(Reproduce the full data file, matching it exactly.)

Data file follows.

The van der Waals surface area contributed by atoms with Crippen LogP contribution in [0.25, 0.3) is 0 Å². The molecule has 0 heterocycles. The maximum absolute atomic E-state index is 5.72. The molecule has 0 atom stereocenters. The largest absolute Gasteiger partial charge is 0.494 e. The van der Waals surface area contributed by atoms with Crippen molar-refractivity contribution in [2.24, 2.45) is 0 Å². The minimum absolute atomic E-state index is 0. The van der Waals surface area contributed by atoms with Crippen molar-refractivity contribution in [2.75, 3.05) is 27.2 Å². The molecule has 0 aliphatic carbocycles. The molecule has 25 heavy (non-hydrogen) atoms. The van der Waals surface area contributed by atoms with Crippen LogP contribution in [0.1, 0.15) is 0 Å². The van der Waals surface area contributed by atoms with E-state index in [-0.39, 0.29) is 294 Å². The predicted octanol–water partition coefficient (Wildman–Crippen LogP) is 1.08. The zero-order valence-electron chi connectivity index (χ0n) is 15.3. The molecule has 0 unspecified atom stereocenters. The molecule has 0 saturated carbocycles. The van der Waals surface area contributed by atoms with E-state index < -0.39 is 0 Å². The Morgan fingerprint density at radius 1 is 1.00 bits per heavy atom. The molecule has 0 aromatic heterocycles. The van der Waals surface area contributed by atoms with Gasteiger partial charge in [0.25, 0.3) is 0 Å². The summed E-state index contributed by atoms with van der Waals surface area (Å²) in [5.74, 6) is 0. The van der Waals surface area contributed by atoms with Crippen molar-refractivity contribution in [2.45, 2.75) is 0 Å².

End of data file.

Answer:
The van der Waals surface area contributed by atoms with Crippen LogP contribution in [0.25, 0.3) is 0 Å². The molecule has 0 heterocycles. The maximum absolute atomic E-state index is 5.72. The molecule has 0 atom stereocenters. The largest absolute Gasteiger partial charge is 0.494 e. The van der Waals surface area contributed by atoms with Crippen molar-refractivity contribution in [2.24, 2.45) is 0 Å². The minimum absolute atomic E-state index is 0. The van der Waals surface area contributed by atoms with Crippen molar-refractivity contribution in [2.75, 3.05) is 27.2 Å². The molecule has 0 aliphatic carbocycles. The molecule has 25 heavy (non-hydrogen) atoms. The van der Waals surface area contributed by atoms with Crippen LogP contribution in [0.1, 0.15) is 0 Å². The van der Waals surface area contributed by atoms with E-state index in [-0.39, 0.29) is 294 Å². The predicted octanol–water partition coefficient (Wildman–Crippen LogP) is 1.08. The zero-order valence-electron chi connectivity index (χ0n) is 15.3. The molecule has 0 unspecified atom stereocenters. The molecule has 0 saturated carbocycles. The van der Waals surface area contributed by atoms with E-state index < -0.39 is 0 Å². The Morgan fingerprint density at radius 1 is 1.00 bits per heavy atom. The molecule has 0 aromatic heterocycles. The van der Waals surface area contributed by atoms with Gasteiger partial charge in [0.25, 0.3) is 0 Å². The summed E-state index contributed by atoms with van der Waals surface area (Å²) in [5.74, 6) is 0. The van der Waals surface area contributed by atoms with Crippen molar-refractivity contribution in [2.45, 2.75) is 0 Å².